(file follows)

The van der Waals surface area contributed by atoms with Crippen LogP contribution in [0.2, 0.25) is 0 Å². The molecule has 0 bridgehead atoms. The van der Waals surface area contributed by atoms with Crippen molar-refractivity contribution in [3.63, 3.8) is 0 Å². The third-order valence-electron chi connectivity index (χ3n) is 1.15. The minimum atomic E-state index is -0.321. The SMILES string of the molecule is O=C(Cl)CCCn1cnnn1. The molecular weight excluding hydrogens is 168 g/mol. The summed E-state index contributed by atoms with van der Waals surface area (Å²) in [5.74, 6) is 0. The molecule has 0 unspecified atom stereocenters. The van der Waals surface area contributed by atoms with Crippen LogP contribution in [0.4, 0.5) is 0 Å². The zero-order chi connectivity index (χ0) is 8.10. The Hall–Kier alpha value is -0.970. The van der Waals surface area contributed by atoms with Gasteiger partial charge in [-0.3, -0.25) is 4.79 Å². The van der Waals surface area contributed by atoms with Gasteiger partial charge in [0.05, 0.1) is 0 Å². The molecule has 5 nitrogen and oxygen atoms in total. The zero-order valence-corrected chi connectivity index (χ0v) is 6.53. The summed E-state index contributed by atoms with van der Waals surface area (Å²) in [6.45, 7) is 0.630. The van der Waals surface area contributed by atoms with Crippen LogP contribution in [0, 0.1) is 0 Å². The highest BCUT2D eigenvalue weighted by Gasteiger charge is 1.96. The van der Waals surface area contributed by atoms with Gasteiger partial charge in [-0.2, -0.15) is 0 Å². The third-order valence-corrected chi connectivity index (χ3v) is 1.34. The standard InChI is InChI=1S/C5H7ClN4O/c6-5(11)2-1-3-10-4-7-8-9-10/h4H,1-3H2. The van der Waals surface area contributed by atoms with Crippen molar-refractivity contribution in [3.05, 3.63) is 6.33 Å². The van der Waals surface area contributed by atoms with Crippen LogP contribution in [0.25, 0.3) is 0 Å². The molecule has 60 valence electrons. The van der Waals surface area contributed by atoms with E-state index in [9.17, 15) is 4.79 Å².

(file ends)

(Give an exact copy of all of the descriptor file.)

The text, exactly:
The van der Waals surface area contributed by atoms with Crippen LogP contribution in [0.2, 0.25) is 0 Å². The molecule has 0 bridgehead atoms. The van der Waals surface area contributed by atoms with Crippen molar-refractivity contribution in [3.63, 3.8) is 0 Å². The third-order valence-electron chi connectivity index (χ3n) is 1.15. The minimum atomic E-state index is -0.321. The SMILES string of the molecule is O=C(Cl)CCCn1cnnn1. The molecular weight excluding hydrogens is 168 g/mol. The summed E-state index contributed by atoms with van der Waals surface area (Å²) in [5.74, 6) is 0. The molecule has 0 unspecified atom stereocenters. The van der Waals surface area contributed by atoms with Crippen LogP contribution in [0.4, 0.5) is 0 Å². The zero-order chi connectivity index (χ0) is 8.10. The Hall–Kier alpha value is -0.970. The van der Waals surface area contributed by atoms with Gasteiger partial charge in [-0.3, -0.25) is 4.79 Å². The van der Waals surface area contributed by atoms with Gasteiger partial charge in [0.05, 0.1) is 0 Å². The molecule has 5 nitrogen and oxygen atoms in total. The zero-order valence-corrected chi connectivity index (χ0v) is 6.53. The summed E-state index contributed by atoms with van der Waals surface area (Å²) in [6.45, 7) is 0.630. The van der Waals surface area contributed by atoms with Crippen LogP contribution in [0, 0.1) is 0 Å². The highest BCUT2D eigenvalue weighted by Gasteiger charge is 1.96. The van der Waals surface area contributed by atoms with Gasteiger partial charge in [-0.2, -0.15) is 0 Å². The third-order valence-corrected chi connectivity index (χ3v) is 1.34. The standard InChI is InChI=1S/C5H7ClN4O/c6-5(11)2-1-3-10-4-7-8-9-10/h4H,1-3H2. The van der Waals surface area contributed by atoms with Crippen molar-refractivity contribution in [3.05, 3.63) is 6.33 Å². The van der Waals surface area contributed by atoms with Crippen LogP contribution in [0.25, 0.3) is 0 Å². The molecule has 60 valence electrons. The van der Waals surface area contributed by atoms with E-state index in [9.17, 15) is 4.79 Å².